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Thread: DPA vs. DCJ?

  1. #33
    fakescholars is offline member
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    You're stuck here. Forever.

    And now that you are our prisoner, we will laugh at you. Again. And again.

    Face it, dude, you are a shill for a degree mill. And you got caught at it.

    You even threaten like a degree mill shill.

    So we laugh at you one more time.

    Bwa-ha-ha-ha-ha!

    So there.

  2. #34
    me again is offline Registered User
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    Chrisjm18, you are correct. For example, the University of South Florida has two different MA tracks at the graduate level:

    MA Criminal Justice (practitioner based)
    MA in Criminal Justice Administration | USF Criminology

    MA Criminology (theory & methodology based)
    MA in Criminology | USF Criminology
    MA, Franciscan University of Steubenville, Theology: in-progress online
    Info: http://www.franciscan.edu/academics/graduate-programs/
    Favorite scriptures: Rev. 11:15 & Luke 24:45

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  3. #35
    chrisjm18 is offline Registered User
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    Quote Originally Posted by sanantone View Post
    Those are the differences in theory, but not the differences in practice. Anyway, the person who wrote that article is clueless. People with criminology degrees don't go on to become criminal psychologists and private investigators. They get the same jobs CJ majors get, most of which, don't even require a degree.
    What do you have to say about this?

    https://online.ccj.pdx.edu/news-reso...l-justice.html

    Occasionally, criminology and criminal justice incorrectly treated interchangeably in public forums. Despite certain shared characteristics, the two areas of study differ in several ways. Criminology is by definition the study of crime. It’s a social science that shares characteristics with sociology . Criminologists are “question askers” and information seekers, always searching for the reason behind why crimes are committed and how they can be prevented in the future. Criminology involves extensive research and analysis, and ideally that research and analysis helps create more appropriate and effective social responses to crime.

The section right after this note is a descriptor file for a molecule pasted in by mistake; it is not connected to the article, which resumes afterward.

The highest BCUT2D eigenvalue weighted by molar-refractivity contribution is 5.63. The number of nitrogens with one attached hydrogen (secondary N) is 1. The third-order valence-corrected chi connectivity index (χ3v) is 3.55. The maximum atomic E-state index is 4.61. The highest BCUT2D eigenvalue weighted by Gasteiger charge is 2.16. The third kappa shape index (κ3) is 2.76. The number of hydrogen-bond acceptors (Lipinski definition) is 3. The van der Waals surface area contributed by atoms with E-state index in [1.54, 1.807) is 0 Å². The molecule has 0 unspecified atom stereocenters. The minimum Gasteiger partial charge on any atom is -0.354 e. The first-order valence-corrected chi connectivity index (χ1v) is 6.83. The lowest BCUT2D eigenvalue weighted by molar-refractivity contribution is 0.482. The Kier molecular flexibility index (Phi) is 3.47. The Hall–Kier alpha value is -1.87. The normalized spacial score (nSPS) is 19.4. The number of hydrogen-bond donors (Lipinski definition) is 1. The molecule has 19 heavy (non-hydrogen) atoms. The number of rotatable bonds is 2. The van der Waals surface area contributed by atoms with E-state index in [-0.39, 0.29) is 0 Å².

Criminal justice , on the other hand, is more closely focused on how the law is made and enforcement and how punishment is carried out. It examines the workings of the justice system at all stages, from the moment a crime is detected, to police, to the courts, and all the way through corrections. More simply, criminal justice studies center on what happens after a crime is committed and how the legal system functions in legislating, enforcing laws, punishing offenders, responding to victims, and ultimately impacts crime.
    M.Sc. in Criminal Justice - Lamar University (2018, expected)
    MBA in General Management - Assam Don Bosco University (2016)
    B.Sc. in Criminal Justice - Ashworth College (2014)
    AAS in Security Management - Ashworth College (2012)

    "Whether you say I can or I can't, you're right either way."

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  5. #36
    chrisjm18 is offline Registered User
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    Quote Originally Posted by me again View Post
    Chrisjm18, you are correct. For example, the University of South Florida has two different MA tracks at the graduate level:

    MA Criminal Justice (practitioner based)
    MA in Criminal Justice Administration | USF Criminology

    MA Criminology (theory & methodology based)
    MA in Criminology | USF Criminology
    Good reference. There are several universities, especially in the UK that offer both criminal justice and criminology degrees.
    M.Sc. in Criminal Justice - Lamar University (2018, expected)
    MBA in General Management - Assam Don Bosco University (2016)
    B.Sc. in Criminal Justice - Ashworth College (2014)
    AAS in Security Management - Ashworth College (2012)

    "Whether you say I can or I can't, you're right either way."

  6. #37
    sanantone is offline Registered User
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    Quote Originally Posted by chrisjm18 View Post
    What do you have to say about this?